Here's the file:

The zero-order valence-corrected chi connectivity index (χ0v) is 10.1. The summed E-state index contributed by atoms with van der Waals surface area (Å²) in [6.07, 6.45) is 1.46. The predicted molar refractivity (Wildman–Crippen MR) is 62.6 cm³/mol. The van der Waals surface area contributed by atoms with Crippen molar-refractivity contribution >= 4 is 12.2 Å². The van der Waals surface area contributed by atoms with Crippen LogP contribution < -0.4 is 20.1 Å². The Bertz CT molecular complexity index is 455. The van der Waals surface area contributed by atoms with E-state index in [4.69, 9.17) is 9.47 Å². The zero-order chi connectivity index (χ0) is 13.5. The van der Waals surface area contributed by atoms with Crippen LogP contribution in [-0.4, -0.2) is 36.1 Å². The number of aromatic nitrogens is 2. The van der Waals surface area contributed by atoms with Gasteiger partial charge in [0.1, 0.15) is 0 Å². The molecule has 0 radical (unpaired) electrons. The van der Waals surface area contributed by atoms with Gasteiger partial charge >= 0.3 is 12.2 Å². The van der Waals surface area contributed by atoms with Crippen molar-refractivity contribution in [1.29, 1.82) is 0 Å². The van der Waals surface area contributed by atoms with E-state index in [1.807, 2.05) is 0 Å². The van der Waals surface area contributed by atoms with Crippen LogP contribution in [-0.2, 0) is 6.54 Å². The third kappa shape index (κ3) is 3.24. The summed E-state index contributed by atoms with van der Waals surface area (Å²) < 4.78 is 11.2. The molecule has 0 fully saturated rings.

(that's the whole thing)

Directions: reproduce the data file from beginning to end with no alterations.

The zero-order valence-corrected chi connectivity index (χ0v) is 10.1. The summed E-state index contributed by atoms with van der Waals surface area (Å²) in [6.07, 6.45) is 1.46. The predicted molar refractivity (Wildman–Crippen MR) is 62.6 cm³/mol. The van der Waals surface area contributed by atoms with Crippen molar-refractivity contribution >= 4 is 12.2 Å². The van der Waals surface area contributed by atoms with Crippen LogP contribution < -0.4 is 20.1 Å². The Bertz CT molecular complexity index is 455. The van der Waals surface area contributed by atoms with E-state index in [4.69, 9.17) is 9.47 Å². The zero-order chi connectivity index (χ0) is 13.5. The van der Waals surface area contributed by atoms with Crippen LogP contribution in [-0.4, -0.2) is 36.1 Å². The number of aromatic nitrogens is 2. The van der Waals surface area contributed by atoms with Gasteiger partial charge in [0.1, 0.15) is 0 Å². The molecule has 0 radical (unpaired) electrons. The van der Waals surface area contributed by atoms with Gasteiger partial charge >= 0.3 is 12.2 Å². The van der Waals surface area contributed by atoms with Crippen molar-refractivity contribution in [1.29, 1.82) is 0 Å². The van der Waals surface area contributed by atoms with E-state index in [1.807, 2.05) is 0 Å². The van der Waals surface area contributed by atoms with Crippen LogP contribution in [-0.2, 0) is 6.54 Å². The third kappa shape index (κ3) is 3.24. The summed E-state index contributed by atoms with van der Waals surface area (Å²) < 4.78 is 11.2. The molecule has 0 fully saturated rings.